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Rawan Al-Wazzan

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What guidelines would you give someone preparing a TEDx talk?

TED Community, I’ve attended a number of independently organized TEDx events and seen plenty on YouTube and was disappointed to find out that some talks presented weren’t TED material. They lacked the ‘idea worth spreading’ element. What would you suggest to a speaker who’s preparing to deliver a TEDx talk in order for them to make sure their talk is up to standards?

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Closing Statement from Rawan Al-Wazzan

Don't you just love the TED Community?!

Some great feedback. Thank you Fritzie Reisner, Deborah Zotian, Kashaf Mamoon, Edward Long, Shariq Hashme, Tofig Ahmed, Abhinandan Chatterjee, Johnson Tam-Lit, Philip Kanoutos, Jenoye Cole, Lucas Avelleda, Asha de Vos, JenniferAnne McCool, Carlos Miranda Levy, Bharath Kumar Kunjibettu, Lesley Rickard, Edmond Hui, and Tosca Killoran. :)

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    Apr 20 2012: I agree with your observations. I saw some poor material myself in here.

    1. READY TO ANSWER
    When something is presented in a big stage or printed in a multi thousand copy book, we use to see it as well established knowledge. If someone starts the right questions then problems start. We have to be prepared for the right questions. So before presenting or printing or publishing we have to take some experts to give us an opinion. Or at least test our arguments our selves extensively.

    2. SHOULD I CARE?
    Secondly, you point it correctly yourself, someone must have an idea that interests others.

    3.APPLICATION
    Third, someone must have a good plan or knowledge, how others can apply that idea. Or as minimum a good suggestion in what short of societies and contexts that idea can be applied. For instance, how much money an idea like that would require or in what sort of environments that idea would have applications. More over if this idea is always an improvement. If it isn't an improvement for everybody, how can we judge that? Not all ideas are a "good idea" for everybody in the world.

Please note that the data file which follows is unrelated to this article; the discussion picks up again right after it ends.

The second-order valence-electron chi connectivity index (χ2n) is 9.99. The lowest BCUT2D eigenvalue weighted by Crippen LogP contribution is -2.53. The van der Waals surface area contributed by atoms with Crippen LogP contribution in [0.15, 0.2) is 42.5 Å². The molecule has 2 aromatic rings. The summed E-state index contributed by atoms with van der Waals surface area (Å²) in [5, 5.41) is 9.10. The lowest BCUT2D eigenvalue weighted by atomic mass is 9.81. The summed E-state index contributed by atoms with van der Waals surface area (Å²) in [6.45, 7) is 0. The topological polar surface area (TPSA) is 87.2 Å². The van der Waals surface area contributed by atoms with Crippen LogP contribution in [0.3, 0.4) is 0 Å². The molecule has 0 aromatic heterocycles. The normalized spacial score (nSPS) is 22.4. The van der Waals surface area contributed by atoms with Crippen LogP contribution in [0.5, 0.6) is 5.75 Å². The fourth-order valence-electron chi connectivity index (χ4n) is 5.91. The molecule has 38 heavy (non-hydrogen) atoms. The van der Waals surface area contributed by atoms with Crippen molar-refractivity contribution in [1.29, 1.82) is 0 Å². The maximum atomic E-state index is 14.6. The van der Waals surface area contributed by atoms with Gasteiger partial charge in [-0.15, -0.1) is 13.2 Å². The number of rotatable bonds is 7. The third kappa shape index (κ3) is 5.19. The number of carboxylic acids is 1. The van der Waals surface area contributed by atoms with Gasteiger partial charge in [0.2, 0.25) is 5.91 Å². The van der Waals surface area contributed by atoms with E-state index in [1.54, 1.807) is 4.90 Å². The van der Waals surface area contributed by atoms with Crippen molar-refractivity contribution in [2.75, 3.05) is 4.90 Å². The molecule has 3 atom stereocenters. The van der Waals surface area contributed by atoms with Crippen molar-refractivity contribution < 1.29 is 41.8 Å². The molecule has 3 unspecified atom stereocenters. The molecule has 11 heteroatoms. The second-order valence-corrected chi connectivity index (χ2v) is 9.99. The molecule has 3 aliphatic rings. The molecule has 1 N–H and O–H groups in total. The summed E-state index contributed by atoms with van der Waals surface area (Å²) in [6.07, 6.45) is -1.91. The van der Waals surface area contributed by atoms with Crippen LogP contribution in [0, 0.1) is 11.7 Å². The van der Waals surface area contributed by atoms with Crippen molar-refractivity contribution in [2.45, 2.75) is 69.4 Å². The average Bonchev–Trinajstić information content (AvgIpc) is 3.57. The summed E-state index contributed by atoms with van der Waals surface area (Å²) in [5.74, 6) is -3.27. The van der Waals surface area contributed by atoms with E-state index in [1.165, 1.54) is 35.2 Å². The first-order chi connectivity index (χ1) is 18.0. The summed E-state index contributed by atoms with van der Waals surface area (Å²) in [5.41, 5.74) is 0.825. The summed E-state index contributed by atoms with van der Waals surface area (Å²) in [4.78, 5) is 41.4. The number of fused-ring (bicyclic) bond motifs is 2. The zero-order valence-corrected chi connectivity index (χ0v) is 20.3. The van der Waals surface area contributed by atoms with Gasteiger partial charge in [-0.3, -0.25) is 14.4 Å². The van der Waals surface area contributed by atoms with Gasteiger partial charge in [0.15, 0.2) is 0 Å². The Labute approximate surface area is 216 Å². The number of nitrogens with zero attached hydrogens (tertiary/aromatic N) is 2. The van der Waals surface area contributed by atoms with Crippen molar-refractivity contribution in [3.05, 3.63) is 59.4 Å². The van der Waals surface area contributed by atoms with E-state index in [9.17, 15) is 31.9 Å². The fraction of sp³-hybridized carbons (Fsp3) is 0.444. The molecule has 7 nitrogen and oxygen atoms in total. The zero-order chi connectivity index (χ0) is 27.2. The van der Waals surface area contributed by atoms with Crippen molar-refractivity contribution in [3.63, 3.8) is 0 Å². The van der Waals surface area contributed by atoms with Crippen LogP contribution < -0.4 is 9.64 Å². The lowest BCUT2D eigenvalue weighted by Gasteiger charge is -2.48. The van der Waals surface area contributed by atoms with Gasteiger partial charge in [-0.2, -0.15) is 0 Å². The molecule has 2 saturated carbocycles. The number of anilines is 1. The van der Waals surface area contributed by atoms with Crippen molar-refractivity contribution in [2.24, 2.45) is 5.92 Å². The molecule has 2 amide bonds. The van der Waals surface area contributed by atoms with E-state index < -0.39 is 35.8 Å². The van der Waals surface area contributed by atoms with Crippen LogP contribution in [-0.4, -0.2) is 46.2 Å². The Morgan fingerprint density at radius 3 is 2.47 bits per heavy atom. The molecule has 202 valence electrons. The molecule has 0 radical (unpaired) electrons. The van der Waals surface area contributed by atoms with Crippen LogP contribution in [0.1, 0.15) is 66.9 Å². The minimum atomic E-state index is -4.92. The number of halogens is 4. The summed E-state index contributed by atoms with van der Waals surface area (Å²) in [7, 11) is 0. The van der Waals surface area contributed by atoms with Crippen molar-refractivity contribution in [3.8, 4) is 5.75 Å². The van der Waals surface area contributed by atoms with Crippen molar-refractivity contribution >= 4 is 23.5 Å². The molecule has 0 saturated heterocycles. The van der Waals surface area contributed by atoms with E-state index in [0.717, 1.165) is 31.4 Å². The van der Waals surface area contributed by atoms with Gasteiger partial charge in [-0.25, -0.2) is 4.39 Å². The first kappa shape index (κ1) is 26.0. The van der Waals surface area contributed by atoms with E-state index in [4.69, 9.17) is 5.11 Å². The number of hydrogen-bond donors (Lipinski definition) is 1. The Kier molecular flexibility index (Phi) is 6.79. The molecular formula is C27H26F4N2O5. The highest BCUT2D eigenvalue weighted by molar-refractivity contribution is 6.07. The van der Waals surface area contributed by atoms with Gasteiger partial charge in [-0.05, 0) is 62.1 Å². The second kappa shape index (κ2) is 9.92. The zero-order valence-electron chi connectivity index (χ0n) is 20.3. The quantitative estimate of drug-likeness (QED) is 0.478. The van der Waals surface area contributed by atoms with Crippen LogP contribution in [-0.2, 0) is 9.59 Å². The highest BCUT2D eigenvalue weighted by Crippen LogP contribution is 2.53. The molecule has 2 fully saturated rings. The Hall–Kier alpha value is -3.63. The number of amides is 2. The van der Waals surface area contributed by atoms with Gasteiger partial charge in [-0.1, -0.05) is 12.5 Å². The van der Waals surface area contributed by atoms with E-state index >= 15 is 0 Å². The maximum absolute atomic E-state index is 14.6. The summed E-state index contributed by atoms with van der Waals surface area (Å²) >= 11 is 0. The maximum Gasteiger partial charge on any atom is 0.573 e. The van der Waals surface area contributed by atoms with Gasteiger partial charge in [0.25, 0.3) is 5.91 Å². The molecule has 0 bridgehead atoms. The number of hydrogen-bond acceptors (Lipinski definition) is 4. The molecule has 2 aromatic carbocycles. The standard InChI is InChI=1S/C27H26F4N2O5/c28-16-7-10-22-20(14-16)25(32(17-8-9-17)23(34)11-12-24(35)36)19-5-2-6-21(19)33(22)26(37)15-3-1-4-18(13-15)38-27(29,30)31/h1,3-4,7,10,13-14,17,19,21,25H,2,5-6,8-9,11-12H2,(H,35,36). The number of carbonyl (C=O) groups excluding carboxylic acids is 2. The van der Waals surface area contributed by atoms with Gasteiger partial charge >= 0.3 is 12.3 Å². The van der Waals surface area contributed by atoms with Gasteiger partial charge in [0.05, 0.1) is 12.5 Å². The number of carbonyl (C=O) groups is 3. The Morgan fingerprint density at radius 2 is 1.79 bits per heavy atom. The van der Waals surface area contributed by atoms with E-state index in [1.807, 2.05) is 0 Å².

4.LIKE THE TRUTH
    Fourth and more important you must say the truth no matter who is not going to like it. You should not start with a goal to offend people. But if someone doesn't like your suggestion, if you have good arguments and you are well prepared, it is his/her problem to bring some evidence and argue against your point. With reasonable arguments not yelling.

    5. COMMON REASONING (COMMONALITY)
    No matter what are the personal beliefs of the audience someone must find arguments and reasoning that will help christians, atheists, muslims, buddhists e.t.c. to cooperate with each other and not start a war. He must follow reasoning that it is based in human rights for freedom, education and free will.

    6. COMMUNICATE IT WELL.
    Use points like I did.
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      May 5 2012: I always find it helpful to list points to better communicate any idea (just like you did).
      These tips are pretty helpful to anyone preparing a talk.
      Thanks Philip! :)

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